After Transfer Learning came Enter Recommender Systems. Those are perfect examples for use-cases in Representation Learning. Not the only one! There is more to that… Recommenders are definitely something that show the power of the approach.
Imagine that you got a sample of something you like. Could be a picture, a piece of music, a book. The sky is the limit. How could you find other samples that are similar? Usually your sample is way too big for a very naive “computing all distances between your sample and all reference samples”. Embeddings help a lot here.
An Embedding is a means to embed any sample into something called a latent space. In its essence this process is a radical downsizing in numbers while keeping track of the semantics. And this is the crucial point. An image that you like might be very huge in size. Millions and millions of numbers representing the per-pixel-values of your holiday-photos. What if you could represent the semantics of a photo in just 100 or even 10 numbers? Perfectly possible with Representation learning. Extracting feature vectors from your samples and then finding neighbours by doing some distance-mathe-magic. Piece of cake. But how to get the feature vector in latent space?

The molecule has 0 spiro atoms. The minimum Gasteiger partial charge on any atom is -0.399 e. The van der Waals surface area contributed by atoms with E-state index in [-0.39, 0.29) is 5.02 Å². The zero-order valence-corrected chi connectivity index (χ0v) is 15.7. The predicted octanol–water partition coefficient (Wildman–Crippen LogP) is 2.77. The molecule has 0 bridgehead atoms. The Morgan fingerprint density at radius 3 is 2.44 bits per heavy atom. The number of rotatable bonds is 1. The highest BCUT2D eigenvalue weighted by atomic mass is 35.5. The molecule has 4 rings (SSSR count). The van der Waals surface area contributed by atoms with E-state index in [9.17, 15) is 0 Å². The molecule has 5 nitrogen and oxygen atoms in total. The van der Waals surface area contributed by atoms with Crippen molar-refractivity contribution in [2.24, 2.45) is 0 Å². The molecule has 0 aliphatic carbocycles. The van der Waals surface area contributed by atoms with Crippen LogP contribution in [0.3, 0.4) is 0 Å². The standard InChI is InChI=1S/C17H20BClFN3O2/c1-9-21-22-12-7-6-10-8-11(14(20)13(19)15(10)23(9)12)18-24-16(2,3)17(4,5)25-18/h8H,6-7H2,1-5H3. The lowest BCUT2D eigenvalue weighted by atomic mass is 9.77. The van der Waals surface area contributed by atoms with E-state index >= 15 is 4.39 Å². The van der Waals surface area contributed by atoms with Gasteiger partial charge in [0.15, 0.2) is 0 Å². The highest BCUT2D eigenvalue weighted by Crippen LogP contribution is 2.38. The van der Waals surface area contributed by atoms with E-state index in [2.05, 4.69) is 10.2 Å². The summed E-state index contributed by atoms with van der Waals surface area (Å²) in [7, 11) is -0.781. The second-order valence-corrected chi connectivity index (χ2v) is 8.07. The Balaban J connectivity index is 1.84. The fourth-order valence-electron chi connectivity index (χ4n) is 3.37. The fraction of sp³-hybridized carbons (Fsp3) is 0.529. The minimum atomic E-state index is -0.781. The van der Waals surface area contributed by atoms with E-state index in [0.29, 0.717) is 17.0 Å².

Autoencoders and Variational Autoencoders.
Autoencoders are the bomb! Especially when they are variational. Autoencoders are Neural Networks with a bottleneck in the middle. In this bottleneck lives the latent space. Do you know what makes them so very awesome? You train them in an unsupervised way! No need for labels. Autoencoders are in the domain of Unsupervised Learning. Just use the data you got and do something good with it.